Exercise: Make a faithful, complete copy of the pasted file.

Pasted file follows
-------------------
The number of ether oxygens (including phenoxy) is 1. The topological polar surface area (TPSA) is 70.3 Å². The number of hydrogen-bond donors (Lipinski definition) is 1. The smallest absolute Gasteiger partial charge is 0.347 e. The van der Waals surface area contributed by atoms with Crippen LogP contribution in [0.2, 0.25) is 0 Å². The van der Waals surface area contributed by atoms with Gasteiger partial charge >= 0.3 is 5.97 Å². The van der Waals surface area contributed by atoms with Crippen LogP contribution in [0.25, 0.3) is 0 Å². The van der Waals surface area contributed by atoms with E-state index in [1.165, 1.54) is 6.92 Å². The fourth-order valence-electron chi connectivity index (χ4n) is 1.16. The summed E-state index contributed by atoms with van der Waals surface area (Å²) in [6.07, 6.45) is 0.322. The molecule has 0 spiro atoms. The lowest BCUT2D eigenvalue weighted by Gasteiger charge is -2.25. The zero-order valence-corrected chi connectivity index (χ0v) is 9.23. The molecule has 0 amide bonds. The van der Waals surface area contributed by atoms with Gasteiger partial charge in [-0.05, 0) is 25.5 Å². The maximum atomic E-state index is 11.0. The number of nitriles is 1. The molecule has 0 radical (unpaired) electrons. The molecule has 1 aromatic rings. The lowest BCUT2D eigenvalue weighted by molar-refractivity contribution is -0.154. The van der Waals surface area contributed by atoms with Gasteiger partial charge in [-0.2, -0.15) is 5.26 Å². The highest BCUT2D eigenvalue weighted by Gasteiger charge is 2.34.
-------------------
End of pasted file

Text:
The number of ether oxygens (including phenoxy) is 1. The topological polar surface area (TPSA) is 70.3 Å². The number of hydrogen-bond donors (Lipinski definition) is 1. The smallest absolute Gasteiger partial charge is 0.347 e. The van der Waals surface area contributed by atoms with Crippen LogP contribution in [0.2, 0.25) is 0 Å². The van der Waals surface area contributed by atoms with Gasteiger partial charge >= 0.3 is 5.97 Å². The van der Waals surface area contributed by atoms with Crippen LogP contribution in [0.25, 0.3) is 0 Å². The van der Waals surface area contributed by atoms with E-state index in [1.165, 1.54) is 6.92 Å². The fourth-order valence-electron chi connectivity index (χ4n) is 1.16. The summed E-state index contributed by atoms with van der Waals surface area (Å²) in [6.07, 6.45) is 0.322. The molecule has 0 spiro atoms. The lowest BCUT2D eigenvalue weighted by Gasteiger charge is -2.25. The zero-order valence-corrected chi connectivity index (χ0v) is 9.23. The molecule has 0 amide bonds. The van der Waals surface area contributed by atoms with Gasteiger partial charge in [-0.05, 0) is 25.5 Å². The maximum atomic E-state index is 11.0. The number of nitriles is 1. The molecule has 0 radical (unpaired) electrons. The molecule has 1 aromatic rings. The lowest BCUT2D eigenvalue weighted by molar-refractivity contribution is -0.154. The van der Waals surface area contributed by atoms with Gasteiger partial charge in [-0.2, -0.15) is 5.26 Å². The highest BCUT2D eigenvalue weighted by Gasteiger charge is 2.34.